Part of this is a question of mindset: Emphasizing to workers the act of physically being in the office conflates work with attendance. Remote workers are also likely to feel more satisfied with the lack of a long commute, uninspiring ambiance and interpersonal conflicts -- and more satisfaction leads to more motivation.
Still, many value the office because sharing space provides more opportunities for team members to build connections with each other and communicate more easily. For remote workers, it’s important to put systems in place to encourage these developments despite the lack of proximity. From a manager’s point of view, Harvard Business Review points out, office space makes it easy to keep track of their team.
However, proponents of remote work point to the exorbitant costs of office space -- sometimes $12,000 per employee, according to CBRE. They also say that allowing remote work encourages company leaders to evaluate employees on more meaningful standards than simply showing up to the office.
How does this all relate to the gig economy? As gig economy apps and platforms make flexible, remote work and ever-more-popular option for different types of workers, many will come to value and expect that freedom in their jobs. If more traditional workplaces hope to remain competitive and recruit young workers, it’s possible they’ll need to loosen the old structures.
The rise of the gig economy is beneficial to businesses that leverage remote contract labor without sacrificing the quality of their products or services. If your core business can be performed piecemeal by a variety of different workers at erratic times, then making use of gig workers can lower your labor costs.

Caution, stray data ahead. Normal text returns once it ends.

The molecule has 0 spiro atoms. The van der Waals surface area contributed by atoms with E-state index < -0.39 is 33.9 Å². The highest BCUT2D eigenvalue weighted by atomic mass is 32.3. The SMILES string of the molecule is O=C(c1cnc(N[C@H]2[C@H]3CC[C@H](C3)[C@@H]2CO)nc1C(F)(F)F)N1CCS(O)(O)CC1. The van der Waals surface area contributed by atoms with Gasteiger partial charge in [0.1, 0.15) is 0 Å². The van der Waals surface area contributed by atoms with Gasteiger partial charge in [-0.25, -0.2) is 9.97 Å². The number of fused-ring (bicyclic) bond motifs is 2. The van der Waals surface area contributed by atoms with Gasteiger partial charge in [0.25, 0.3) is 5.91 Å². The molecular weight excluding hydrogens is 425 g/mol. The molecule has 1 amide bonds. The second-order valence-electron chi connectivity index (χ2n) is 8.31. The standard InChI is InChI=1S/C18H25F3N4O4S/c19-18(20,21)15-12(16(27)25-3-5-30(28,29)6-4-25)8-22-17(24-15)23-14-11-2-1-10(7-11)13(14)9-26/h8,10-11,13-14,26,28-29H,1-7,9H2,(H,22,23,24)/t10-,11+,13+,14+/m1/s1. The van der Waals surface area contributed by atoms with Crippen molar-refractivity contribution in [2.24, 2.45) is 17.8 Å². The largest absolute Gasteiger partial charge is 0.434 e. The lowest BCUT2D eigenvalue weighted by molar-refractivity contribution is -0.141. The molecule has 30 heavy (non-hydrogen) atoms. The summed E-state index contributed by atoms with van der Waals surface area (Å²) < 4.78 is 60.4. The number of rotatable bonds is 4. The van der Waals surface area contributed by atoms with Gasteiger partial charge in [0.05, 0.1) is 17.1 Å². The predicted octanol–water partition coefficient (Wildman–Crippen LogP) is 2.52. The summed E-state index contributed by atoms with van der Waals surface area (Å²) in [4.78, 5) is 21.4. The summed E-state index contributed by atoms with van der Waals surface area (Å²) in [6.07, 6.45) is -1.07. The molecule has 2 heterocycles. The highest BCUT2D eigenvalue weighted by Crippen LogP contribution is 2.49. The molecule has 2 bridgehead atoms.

Meanwhile, if your business requires a high degree of coordination, or demands workers to be in a certain place at certain times, your business is less likely to benefit from the gig economy.
If your business already makes ample use of independent contractors, the new gig economy platforms can widen the talent pool and help you find more affordable options. They make it easier to reach a wider array of workers and connect them with your clients or customers.
The gig economy can also save businesses in the hiring process -- the lower commitment and investment in contract workers mean that vetting requirements are typically lower. It’s not so essential to confirm off the bat that the worker is, say, a good personality fit for your team. You will also save on productivity by not taking up your team’s valuable time to conduct interviews, follow-ups, and reference checks.
The sharing economy is a model where people offer up the use of their goods and services to peers. This process is usually facilitated through some sort of platform where a person’s asset is listed for use at a certain price.
The sharing economy and the gig economy overlap significantly, and sometimes the two terms are used interchangeably. However, many different types of gig work are not part of the sharing economy. The difference between the gig economy and the sharing economy is that the gig economy encompasses all types of freelance work or independent contracting, while the sharing economy requires a person renting the use of another person’s assets.
Services such as Uber and Airbnb can be considered parts of the sharing economy because they involve individuals offering the use of their own assets for use. They are also part of the gig economy because they involve providing goods or services outside of the context of a traditional, full-time job or business ownership.